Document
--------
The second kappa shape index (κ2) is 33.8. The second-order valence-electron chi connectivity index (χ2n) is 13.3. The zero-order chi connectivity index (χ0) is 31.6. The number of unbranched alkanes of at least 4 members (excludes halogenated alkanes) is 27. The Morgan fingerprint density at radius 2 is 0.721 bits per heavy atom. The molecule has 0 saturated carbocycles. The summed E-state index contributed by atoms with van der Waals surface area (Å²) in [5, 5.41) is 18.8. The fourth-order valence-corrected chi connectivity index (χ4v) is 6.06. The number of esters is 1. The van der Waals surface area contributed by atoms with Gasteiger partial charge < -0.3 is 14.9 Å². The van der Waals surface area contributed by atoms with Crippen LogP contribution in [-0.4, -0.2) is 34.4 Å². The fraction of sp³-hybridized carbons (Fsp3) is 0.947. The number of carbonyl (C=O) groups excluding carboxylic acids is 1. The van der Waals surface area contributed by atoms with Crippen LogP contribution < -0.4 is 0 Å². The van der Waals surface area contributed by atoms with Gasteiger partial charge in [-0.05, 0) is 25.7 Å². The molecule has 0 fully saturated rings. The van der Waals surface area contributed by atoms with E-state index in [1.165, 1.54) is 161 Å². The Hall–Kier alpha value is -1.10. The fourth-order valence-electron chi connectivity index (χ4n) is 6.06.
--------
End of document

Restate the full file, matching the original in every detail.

The second kappa shape index (κ2) is 33.8. The second-order valence-electron chi connectivity index (χ2n) is 13.3. The zero-order chi connectivity index (χ0) is 31.6. The number of unbranched alkanes of at least 4 members (excludes halogenated alkanes) is 27. The Morgan fingerprint density at radius 2 is 0.721 bits per heavy atom. The molecule has 0 saturated carbocycles. The summed E-state index contributed by atoms with van der Waals surface area (Å²) in [5, 5.41) is 18.8. The fourth-order valence-corrected chi connectivity index (χ4v) is 6.06. The number of esters is 1. The van der Waals surface area contributed by atoms with Gasteiger partial charge < -0.3 is 14.9 Å². The van der Waals surface area contributed by atoms with Crippen LogP contribution in [-0.4, -0.2) is 34.4 Å². The fraction of sp³-hybridized carbons (Fsp3) is 0.947. The number of carbonyl (C=O) groups excluding carboxylic acids is 1. The van der Waals surface area contributed by atoms with Crippen LogP contribution < -0.4 is 0 Å². The van der Waals surface area contributed by atoms with Gasteiger partial charge in [-0.05, 0) is 25.7 Å². The molecule has 0 fully saturated rings. The van der Waals surface area contributed by atoms with E-state index in [1.165, 1.54) is 161 Å². The Hall–Kier alpha value is -1.10. The fourth-order valence-electron chi connectivity index (χ4n) is 6.06.